ZeroToNine := "0" : "1" : "2" : "3" : "4" : "5" : "6" : "7" : "8" : "9";

ZeroTo99 := ZeroToNine *+ ZeroToNine;

ZeroTo999 := ZeroTo99 *+ ZeroToNine;

OneTo999 := @TextToNumber(@Subset(ZeroTo999; -999));

The "*+" operator is an "all possible combinations" concatenation operator. Since there are 10 elements in each list (each side of the operator), then there will be 100 entries in the resulting list. The first entry is "00", the second is "01", etc. The order is built by taking the first entry in the first list and appending each of the entries in the second list in order. Then the second entry from the first list is used and the process is repeated.

After doing that a couple of times, we have an array of 1000 entries ranging from "000" through "999". Eliminating "000" from the list (keeping the last 999 entries), and then converting the text to numbers, gives us a list of numbers from 1 to 999. This code is useful for a computed for display field that shows numbered entries - like an edit history field or something.

The @Replace function is a great function to have in your tool bag when working with lists. You can use it to only keep certain values in a list, or use it to remove certain values in a list. For example, let's say we have a field called "Numbers" that contains a list of the first ten numbers spelled out:

"One" : "Two" : "Three" : "Four" : "Five" : "Six" : "Seven" : "Eight" : "Nine" : "Ten"

Now, if you want to remove all the entries that start with "S" from the "Numbers" field, that just takes one line of code:

@Trim(@Replace(Numbers; "S" + @Right(Numbers; "S"); ""))

Let's work from the inside-out. @Right works on every element of a list. So @Right(Numbers; "S") will give us a list of the text after the first capital S in each entry. Since most of the entries don't have "S", those will be null. Only the entries "Six" and "Seven" will not be null - those will be "ix" and "even" (the "S" is not retained). Since the "S" is not retained, we add it back on to the front. The + operator is a pair-wise operator (each entry in the first list is append with the corresponding entry in the second list). Since the first list has fewer entries (1) than the second list (10), the last entry ("S") in the first list is duplicated enough times to have the same number of elements as the second list.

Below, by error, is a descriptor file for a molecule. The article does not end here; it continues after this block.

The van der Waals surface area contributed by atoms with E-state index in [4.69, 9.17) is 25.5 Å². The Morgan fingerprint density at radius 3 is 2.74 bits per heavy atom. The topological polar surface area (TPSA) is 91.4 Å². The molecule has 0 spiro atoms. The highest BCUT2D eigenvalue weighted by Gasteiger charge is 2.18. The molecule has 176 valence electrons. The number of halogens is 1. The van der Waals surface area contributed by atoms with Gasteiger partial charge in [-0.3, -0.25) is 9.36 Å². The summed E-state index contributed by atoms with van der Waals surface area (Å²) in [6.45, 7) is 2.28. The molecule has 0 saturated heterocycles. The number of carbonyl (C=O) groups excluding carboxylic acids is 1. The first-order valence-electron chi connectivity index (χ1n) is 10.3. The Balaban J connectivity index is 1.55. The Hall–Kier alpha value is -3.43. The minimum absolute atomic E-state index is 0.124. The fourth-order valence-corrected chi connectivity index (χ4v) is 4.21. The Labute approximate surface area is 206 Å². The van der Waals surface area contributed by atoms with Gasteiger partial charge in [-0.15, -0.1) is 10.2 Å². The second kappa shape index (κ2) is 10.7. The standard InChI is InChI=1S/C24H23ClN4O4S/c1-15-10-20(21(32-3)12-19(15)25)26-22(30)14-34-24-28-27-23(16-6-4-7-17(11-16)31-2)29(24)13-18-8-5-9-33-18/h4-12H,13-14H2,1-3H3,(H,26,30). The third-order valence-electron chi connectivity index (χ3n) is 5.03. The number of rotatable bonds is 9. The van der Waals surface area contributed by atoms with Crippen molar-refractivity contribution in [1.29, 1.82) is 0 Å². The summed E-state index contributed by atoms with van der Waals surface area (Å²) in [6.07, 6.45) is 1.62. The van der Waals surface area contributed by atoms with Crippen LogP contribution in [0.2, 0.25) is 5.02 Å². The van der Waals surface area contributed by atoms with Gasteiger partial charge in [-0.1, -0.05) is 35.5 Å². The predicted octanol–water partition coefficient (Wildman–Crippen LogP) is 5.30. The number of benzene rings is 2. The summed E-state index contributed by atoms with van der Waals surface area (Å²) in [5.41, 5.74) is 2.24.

So, "S" + @Right(Numbers; "S") gives us a list of 10 entries - five entries of "S", then "Six", then "Seven", then three more entries of "S". (Remember that "S" + null = "S"). Now the @Replace function takes a source list, a "from" list, and a "to" list. Each entry in the "from" list is evaluated to see if it's contained anywhere in the source list. If it's found, the value in the source list is replaced with the corresponding element in the"to" list. Again, if the number of entries in "from" list and "to" list are not equal, the shorter list has the last entry duplicated.

The first entry in the replace source list is "S". That entry isn't found in Numbers, so nothing happens. The same process is repeated four more times. Then "Six" is evaluated. That does exist in Numbers, so it's replaced with the corresponding value in the "to" list. The "to" list had its one value (null) duplicated 10 times, so "Six" in Numbers is replaced with null. Similarly, "Seven" is replaced with null. When the @Replace is finished, we have:

"One" : "Two" : "Three" : "Four" : "Five" : "" : "" : "Eight" : "Nine" : "Ten"

The @Trim function removes the null values and gives us a list of the entries that do not start with the letter "S".

What if we wanted the opposite - the entries that do start with "S"? Well, you just have to go about it the right way. Sometimes it's easier to eliminate what you want. So we take that list above that eliminated what we wanted. Let's call that Step1. If we replace the entries in Numbers that match Step1 with nulls, then we'll end up with the entries that do begin with "S". So, here are the two steps:

Step1 := @Trim(@Replace(Numbers; "S" + @Right(Numbers; "S"); ""));

@Trim(@Replace(Numbers; Step1; ""));